Monday, July 2, 2012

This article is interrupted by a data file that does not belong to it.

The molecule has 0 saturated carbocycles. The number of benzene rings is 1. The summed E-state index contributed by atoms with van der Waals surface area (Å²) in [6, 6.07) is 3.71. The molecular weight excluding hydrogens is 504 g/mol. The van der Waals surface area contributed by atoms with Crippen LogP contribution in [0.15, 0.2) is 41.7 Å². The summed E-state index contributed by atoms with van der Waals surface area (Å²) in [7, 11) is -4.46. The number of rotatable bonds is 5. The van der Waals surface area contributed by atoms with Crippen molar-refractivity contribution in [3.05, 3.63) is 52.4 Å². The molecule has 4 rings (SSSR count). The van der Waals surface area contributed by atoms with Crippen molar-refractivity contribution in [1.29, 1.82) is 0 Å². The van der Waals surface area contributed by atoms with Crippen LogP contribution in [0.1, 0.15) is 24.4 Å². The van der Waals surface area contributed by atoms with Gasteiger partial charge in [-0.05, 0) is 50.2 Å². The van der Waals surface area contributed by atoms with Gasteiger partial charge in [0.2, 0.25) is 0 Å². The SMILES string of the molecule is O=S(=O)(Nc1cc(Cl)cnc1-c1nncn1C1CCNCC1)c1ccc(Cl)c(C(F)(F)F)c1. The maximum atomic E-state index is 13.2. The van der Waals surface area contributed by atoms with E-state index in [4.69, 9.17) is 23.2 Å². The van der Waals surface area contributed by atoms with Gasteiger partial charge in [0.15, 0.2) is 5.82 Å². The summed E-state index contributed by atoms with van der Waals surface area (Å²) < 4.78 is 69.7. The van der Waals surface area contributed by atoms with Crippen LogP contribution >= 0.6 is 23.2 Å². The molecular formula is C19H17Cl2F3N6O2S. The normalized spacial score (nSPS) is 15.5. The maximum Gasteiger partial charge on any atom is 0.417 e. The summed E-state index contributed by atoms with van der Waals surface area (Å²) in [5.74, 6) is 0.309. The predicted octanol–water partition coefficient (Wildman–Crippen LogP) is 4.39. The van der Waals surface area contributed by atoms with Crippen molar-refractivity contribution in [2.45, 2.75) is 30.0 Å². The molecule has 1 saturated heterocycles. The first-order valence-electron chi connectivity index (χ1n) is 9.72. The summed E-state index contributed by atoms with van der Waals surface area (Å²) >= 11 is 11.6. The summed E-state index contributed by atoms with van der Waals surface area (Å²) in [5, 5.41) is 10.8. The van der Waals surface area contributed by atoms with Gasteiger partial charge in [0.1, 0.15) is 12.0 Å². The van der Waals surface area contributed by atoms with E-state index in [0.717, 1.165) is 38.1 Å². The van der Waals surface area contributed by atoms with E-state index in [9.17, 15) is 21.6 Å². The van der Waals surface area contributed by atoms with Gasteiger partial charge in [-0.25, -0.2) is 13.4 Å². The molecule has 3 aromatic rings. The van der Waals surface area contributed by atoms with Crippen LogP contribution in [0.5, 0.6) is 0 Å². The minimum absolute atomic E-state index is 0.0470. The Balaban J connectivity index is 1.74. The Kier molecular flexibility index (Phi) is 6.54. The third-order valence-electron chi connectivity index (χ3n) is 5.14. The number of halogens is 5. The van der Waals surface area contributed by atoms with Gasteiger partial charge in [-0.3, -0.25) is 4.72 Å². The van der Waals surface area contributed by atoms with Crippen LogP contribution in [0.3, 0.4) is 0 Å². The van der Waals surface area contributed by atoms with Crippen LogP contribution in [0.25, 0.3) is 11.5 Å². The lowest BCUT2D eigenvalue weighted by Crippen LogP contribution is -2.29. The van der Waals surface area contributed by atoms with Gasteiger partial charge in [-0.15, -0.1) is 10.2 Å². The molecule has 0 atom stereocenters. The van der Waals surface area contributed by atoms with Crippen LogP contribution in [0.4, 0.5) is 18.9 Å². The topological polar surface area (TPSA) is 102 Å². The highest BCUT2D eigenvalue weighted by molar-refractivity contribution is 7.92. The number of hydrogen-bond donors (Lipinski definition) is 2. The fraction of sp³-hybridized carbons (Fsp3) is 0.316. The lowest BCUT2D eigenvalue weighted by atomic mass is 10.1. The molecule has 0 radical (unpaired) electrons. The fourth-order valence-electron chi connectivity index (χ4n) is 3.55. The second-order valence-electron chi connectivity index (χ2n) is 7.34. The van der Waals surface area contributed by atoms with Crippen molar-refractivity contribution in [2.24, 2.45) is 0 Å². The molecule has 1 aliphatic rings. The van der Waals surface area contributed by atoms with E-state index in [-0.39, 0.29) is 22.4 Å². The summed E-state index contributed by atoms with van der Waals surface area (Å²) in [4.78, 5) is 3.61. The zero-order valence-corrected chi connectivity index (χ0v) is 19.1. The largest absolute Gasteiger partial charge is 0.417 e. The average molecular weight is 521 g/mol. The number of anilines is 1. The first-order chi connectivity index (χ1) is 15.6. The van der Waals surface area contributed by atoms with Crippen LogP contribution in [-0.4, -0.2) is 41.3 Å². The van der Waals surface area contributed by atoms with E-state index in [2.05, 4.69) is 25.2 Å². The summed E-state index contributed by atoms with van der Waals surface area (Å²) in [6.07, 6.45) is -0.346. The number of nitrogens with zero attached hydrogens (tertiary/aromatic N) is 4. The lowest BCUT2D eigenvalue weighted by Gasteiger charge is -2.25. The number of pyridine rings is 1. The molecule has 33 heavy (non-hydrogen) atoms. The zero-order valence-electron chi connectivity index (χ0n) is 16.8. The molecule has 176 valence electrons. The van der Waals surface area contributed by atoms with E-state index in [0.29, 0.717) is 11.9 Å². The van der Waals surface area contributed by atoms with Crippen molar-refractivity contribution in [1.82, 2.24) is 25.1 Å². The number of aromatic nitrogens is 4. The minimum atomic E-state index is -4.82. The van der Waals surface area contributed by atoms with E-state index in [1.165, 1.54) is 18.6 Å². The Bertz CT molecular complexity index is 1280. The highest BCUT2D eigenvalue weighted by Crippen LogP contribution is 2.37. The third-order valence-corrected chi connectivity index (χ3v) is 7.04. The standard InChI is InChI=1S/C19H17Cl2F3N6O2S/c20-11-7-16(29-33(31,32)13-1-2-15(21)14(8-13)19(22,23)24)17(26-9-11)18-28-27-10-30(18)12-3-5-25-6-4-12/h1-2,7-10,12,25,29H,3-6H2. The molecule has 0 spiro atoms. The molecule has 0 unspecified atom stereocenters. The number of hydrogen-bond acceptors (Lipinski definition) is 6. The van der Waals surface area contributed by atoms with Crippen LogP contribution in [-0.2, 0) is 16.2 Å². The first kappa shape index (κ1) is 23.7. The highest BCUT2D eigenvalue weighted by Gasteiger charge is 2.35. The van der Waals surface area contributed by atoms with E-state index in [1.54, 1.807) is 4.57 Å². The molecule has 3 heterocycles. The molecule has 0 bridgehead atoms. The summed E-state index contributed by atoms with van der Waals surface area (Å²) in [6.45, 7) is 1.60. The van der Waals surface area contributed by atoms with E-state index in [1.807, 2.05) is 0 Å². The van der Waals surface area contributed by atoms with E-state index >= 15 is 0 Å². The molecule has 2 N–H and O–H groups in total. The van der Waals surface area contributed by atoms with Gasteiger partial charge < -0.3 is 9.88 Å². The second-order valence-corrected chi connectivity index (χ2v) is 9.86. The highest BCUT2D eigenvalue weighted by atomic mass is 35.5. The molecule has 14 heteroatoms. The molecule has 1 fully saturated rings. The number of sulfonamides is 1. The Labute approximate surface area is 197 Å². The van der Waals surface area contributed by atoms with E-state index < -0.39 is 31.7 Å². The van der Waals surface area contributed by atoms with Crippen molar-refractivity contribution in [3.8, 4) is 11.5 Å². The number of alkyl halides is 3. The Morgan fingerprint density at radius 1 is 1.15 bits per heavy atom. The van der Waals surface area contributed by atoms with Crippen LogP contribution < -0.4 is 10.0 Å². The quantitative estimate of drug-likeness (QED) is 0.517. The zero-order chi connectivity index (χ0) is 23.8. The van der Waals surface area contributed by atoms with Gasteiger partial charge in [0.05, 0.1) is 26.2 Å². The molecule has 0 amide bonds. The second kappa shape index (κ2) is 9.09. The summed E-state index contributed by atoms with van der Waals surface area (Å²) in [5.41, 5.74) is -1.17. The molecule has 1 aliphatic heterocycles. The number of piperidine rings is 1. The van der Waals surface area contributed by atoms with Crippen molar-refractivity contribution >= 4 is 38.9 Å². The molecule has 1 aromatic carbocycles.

Maria and Mario have asked me to teach their daughter, Helena, to read. I have minimal experience with teaching emergent readers to read. My area of expertise is teaching struggling readers who are in the secondary grades that are not performing on grade level. I was a little intimidated by the challenge, even though Helena is an extremely eager learner. Yesterday, we took her to a learning store so that I could evaluate exactly what level she was at in her reading. We purchased one book and I told Maria it would make more economical sense to go to the library and find books for her level. It's actually pretty cool because most libraries have a "learning to read" section (see, I don't know this stuff since I've never taught early childhood or elementary education) and the publishers put the reading levels of the book on the binding (super user-friendly). This morning was our first reading lesson. Helena and I have spent two days solid learning together. Yesterday was the learning how to make a zine and this morning was learning to read. I definitely had a moment after her lesson was over for the day. I realized that I miss teaching. It made me really sad for a fleeting second. Then, my mind completely switched gears from dreary nostalgia to an invigorated hopefulness. Portland has a strong sense of community, and as I have begun to dip my toes in that community, I have learned that not only do I want to be a part of it, I can also contribute a lot to it. I have been entertaining a fantasy of creating a community center (out of my home or rotating between many people's homes at first), where the focus is strictly on learning. However, I'm not talking about strictly academic learning here. I want adults to be able to come to classes where they can learn how to do bike maintenance or grow their own food in the winter time affordably (by scavenging supplies for greenhouses and engaging in seed swaps to get free goods). One of the free zines I got from the Reading Frenzy event was published by an organization that started in Portland called Urban Edibles. They have used google maps to plot the locations of food that can be foraged either on public land or on private land where there is an overabundance of a certain type of food. Say you have a plum tree in your front yard and that sucker produces way too many plums for you and your roommates/family/whoever you co-habitate with to consume. You can go onto google maps and post your place as a place where others can collect your plums for their own consumption. I am completely obsessed with this, but I don't even know where to begin. In my head I'm thinking, "I could ask one of the organizers of Urban Edibles to come to this community center and we could do a foraging fieldtrip!" Ta-da! An idea is born! Then, I began to think about obesity, particularly with minorities and how so much of that is linked to affordability of certain kinds of food and access to safe places for kids, in particular, to exercise. I thought "Well, I'm a Zumba instructor. We could start there and I could offer Zumba classes for kids and adults for free." (The area where I intend to live in Portland is where the majority of the minorities live-- hence, the cheaper rent. Sad but still true. But this gives me easy access to that demographic.) Making the zine with Helena made me think that I could partner my community center with the Independent Publisher's Resource Center to offer cheap and/or free zine-making workshops. I also thought I could use zines as a way of helping students learn to read and write (that's where my expertise could merge with the IPRC's expertise). We could offer tutoring and workshops and get-togethers to build something in our community that would improve it and seminars to educate adults and children about politics, religion, and human relationships. All of this excites me and I have to confess that I have never dreamed this big before. I think it's big because it is something wholly outside of myself. My dreams have historically been pretty ego-centric. Now, all of the sudden, I see happiness and meaning coming from what I can contribute to a community. I am not saying that this community center will happen any time soon. A year? Maybe more? But the idea that I will teach in some capacity and on my own terms in a way that will strengthen my community is absolutely intoxicating.